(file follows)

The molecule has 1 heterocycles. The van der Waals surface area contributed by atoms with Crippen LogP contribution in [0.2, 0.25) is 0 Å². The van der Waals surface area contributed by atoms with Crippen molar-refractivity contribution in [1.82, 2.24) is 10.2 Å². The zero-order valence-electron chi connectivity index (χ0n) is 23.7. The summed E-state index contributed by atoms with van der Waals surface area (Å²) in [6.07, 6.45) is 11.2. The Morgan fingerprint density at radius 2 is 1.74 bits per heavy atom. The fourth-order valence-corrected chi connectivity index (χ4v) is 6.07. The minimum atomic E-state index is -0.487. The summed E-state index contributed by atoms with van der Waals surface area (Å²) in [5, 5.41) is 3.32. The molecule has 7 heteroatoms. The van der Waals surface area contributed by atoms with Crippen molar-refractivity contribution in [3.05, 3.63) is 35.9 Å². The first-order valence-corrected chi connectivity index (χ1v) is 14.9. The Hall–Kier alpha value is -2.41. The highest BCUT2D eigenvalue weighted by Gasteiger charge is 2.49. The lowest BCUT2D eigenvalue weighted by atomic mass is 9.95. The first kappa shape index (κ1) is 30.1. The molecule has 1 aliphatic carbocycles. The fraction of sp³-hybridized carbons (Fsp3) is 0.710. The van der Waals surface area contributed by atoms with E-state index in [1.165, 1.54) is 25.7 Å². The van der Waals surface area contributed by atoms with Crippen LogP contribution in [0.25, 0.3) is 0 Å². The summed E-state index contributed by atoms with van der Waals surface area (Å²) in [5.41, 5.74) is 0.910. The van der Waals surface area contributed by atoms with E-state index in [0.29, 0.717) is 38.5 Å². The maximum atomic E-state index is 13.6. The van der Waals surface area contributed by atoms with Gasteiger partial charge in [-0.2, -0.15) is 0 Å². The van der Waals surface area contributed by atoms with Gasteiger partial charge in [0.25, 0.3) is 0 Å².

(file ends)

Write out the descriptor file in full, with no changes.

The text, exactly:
The molecule has 1 heterocycles. The van der Waals surface area contributed by atoms with Crippen LogP contribution in [0.2, 0.25) is 0 Å². The van der Waals surface area contributed by atoms with Crippen molar-refractivity contribution in [1.82, 2.24) is 10.2 Å². The zero-order valence-electron chi connectivity index (χ0n) is 23.7. The summed E-state index contributed by atoms with van der Waals surface area (Å²) in [6.07, 6.45) is 11.2. The Morgan fingerprint density at radius 2 is 1.74 bits per heavy atom. The fourth-order valence-corrected chi connectivity index (χ4v) is 6.07. The minimum atomic E-state index is -0.487. The summed E-state index contributed by atoms with van der Waals surface area (Å²) in [5, 5.41) is 3.32. The molecule has 7 heteroatoms. The van der Waals surface area contributed by atoms with Crippen molar-refractivity contribution in [3.05, 3.63) is 35.9 Å². The first-order valence-corrected chi connectivity index (χ1v) is 14.9. The Hall–Kier alpha value is -2.41. The highest BCUT2D eigenvalue weighted by Gasteiger charge is 2.49. The lowest BCUT2D eigenvalue weighted by atomic mass is 9.95. The first kappa shape index (κ1) is 30.1. The molecule has 1 aliphatic carbocycles. The fraction of sp³-hybridized carbons (Fsp3) is 0.710. The van der Waals surface area contributed by atoms with E-state index in [1.165, 1.54) is 25.7 Å². The van der Waals surface area contributed by atoms with Crippen LogP contribution in [0.25, 0.3) is 0 Å². The summed E-state index contributed by atoms with van der Waals surface area (Å²) in [5.41, 5.74) is 0.910. The van der Waals surface area contributed by atoms with E-state index in [0.29, 0.717) is 38.5 Å². The maximum atomic E-state index is 13.6. The van der Waals surface area contributed by atoms with Gasteiger partial charge in [-0.2, -0.15) is 0 Å². The van der Waals surface area contributed by atoms with Gasteiger partial charge in [0.25, 0.3) is 0 Å².